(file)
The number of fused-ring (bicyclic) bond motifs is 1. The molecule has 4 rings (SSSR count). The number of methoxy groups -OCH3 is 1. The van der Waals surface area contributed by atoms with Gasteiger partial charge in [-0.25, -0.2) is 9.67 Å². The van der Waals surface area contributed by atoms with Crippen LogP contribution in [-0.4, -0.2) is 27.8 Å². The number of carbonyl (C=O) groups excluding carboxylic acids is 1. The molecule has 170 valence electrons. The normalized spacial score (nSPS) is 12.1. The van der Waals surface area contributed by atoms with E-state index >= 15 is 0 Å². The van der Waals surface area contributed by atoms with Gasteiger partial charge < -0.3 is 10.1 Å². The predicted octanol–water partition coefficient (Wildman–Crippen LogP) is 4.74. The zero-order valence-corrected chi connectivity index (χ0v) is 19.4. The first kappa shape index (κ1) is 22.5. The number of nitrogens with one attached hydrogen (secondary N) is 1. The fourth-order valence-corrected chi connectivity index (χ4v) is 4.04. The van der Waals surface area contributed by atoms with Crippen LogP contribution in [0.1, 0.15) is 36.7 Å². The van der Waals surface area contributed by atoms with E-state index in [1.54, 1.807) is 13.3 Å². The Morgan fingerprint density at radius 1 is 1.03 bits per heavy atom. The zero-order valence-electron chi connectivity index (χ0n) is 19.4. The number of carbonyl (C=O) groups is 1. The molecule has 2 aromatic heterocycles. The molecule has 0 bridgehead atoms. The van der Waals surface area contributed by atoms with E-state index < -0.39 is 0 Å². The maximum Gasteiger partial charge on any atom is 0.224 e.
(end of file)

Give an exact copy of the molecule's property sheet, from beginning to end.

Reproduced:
The number of fused-ring (bicyclic) bond motifs is 1. The molecule has 4 rings (SSSR count). The number of methoxy groups -OCH3 is 1. The van der Waals surface area contributed by atoms with Gasteiger partial charge in [-0.25, -0.2) is 9.67 Å². The van der Waals surface area contributed by atoms with Crippen LogP contribution in [-0.4, -0.2) is 27.8 Å². The number of carbonyl (C=O) groups excluding carboxylic acids is 1. The molecule has 170 valence electrons. The normalized spacial score (nSPS) is 12.1. The van der Waals surface area contributed by atoms with E-state index >= 15 is 0 Å². The van der Waals surface area contributed by atoms with Gasteiger partial charge < -0.3 is 10.1 Å². The predicted octanol–water partition coefficient (Wildman–Crippen LogP) is 4.74. The zero-order valence-corrected chi connectivity index (χ0v) is 19.4. The first kappa shape index (κ1) is 22.5. The number of nitrogens with one attached hydrogen (secondary N) is 1. The fourth-order valence-corrected chi connectivity index (χ4v) is 4.04. The van der Waals surface area contributed by atoms with Crippen LogP contribution in [0.1, 0.15) is 36.7 Å². The van der Waals surface area contributed by atoms with E-state index in [1.54, 1.807) is 13.3 Å². The Morgan fingerprint density at radius 1 is 1.03 bits per heavy atom. The zero-order valence-electron chi connectivity index (χ0n) is 19.4. The number of carbonyl (C=O) groups is 1. The molecule has 2 aromatic heterocycles. The molecule has 0 bridgehead atoms. The van der Waals surface area contributed by atoms with E-state index < -0.39 is 0 Å². The maximum Gasteiger partial charge on any atom is 0.224 e.